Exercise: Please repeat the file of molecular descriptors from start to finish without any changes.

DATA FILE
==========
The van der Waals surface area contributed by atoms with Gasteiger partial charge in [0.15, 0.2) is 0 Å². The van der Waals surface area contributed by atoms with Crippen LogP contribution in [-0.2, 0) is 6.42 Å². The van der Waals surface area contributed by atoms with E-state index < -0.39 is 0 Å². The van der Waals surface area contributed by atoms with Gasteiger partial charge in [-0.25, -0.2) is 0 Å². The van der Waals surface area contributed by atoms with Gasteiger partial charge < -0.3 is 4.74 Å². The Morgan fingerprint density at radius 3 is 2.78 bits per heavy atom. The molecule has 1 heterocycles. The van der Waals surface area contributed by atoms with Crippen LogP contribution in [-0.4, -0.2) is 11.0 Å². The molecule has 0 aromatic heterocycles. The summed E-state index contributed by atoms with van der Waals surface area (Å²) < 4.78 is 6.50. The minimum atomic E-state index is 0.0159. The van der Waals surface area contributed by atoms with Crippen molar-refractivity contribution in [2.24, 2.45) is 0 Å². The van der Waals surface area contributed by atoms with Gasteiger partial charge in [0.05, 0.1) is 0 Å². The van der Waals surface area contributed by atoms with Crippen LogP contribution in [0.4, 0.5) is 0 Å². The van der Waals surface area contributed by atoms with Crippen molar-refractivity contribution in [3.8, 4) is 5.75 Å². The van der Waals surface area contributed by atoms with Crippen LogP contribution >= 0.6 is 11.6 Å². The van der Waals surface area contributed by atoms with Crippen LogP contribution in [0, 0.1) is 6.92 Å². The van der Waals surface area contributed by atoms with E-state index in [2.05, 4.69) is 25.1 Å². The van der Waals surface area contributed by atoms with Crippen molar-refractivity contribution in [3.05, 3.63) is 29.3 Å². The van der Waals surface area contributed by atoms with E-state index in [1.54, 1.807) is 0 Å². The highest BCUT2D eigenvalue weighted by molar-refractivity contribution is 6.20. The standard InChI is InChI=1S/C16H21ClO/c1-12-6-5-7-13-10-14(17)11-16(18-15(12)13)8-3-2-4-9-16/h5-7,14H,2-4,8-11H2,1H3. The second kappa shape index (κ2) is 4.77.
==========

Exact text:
The van der Waals surface area contributed by atoms with Gasteiger partial charge in [0.15, 0.2) is 0 Å². The van der Waals surface area contributed by atoms with Crippen LogP contribution in [-0.2, 0) is 6.42 Å². The van der Waals surface area contributed by atoms with E-state index < -0.39 is 0 Å². The van der Waals surface area contributed by atoms with Gasteiger partial charge in [-0.25, -0.2) is 0 Å². The van der Waals surface area contributed by atoms with Gasteiger partial charge < -0.3 is 4.74 Å². The Morgan fingerprint density at radius 3 is 2.78 bits per heavy atom. The molecule has 1 heterocycles. The van der Waals surface area contributed by atoms with Crippen LogP contribution in [-0.4, -0.2) is 11.0 Å². The molecule has 0 aromatic heterocycles. The summed E-state index contributed by atoms with van der Waals surface area (Å²) < 4.78 is 6.50. The minimum atomic E-state index is 0.0159. The van der Waals surface area contributed by atoms with Crippen molar-refractivity contribution in [2.24, 2.45) is 0 Å². The van der Waals surface area contributed by atoms with Gasteiger partial charge in [0.05, 0.1) is 0 Å². The van der Waals surface area contributed by atoms with Crippen LogP contribution in [0.4, 0.5) is 0 Å². The van der Waals surface area contributed by atoms with Crippen molar-refractivity contribution in [3.8, 4) is 5.75 Å². The van der Waals surface area contributed by atoms with Crippen LogP contribution >= 0.6 is 11.6 Å². The van der Waals surface area contributed by atoms with Crippen LogP contribution in [0, 0.1) is 6.92 Å². The van der Waals surface area contributed by atoms with E-state index in [2.05, 4.69) is 25.1 Å². The van der Waals surface area contributed by atoms with Crippen molar-refractivity contribution in [3.05, 3.63) is 29.3 Å². The van der Waals surface area contributed by atoms with E-state index in [1.54, 1.807) is 0 Å². The highest BCUT2D eigenvalue weighted by molar-refractivity contribution is 6.20. The standard InChI is InChI=1S/C16H21ClO/c1-12-6-5-7-13-10-14(17)11-16(18-15(12)13)8-3-2-4-9-16/h5-7,14H,2-4,8-11H2,1H3. The second kappa shape index (κ2) is 4.77.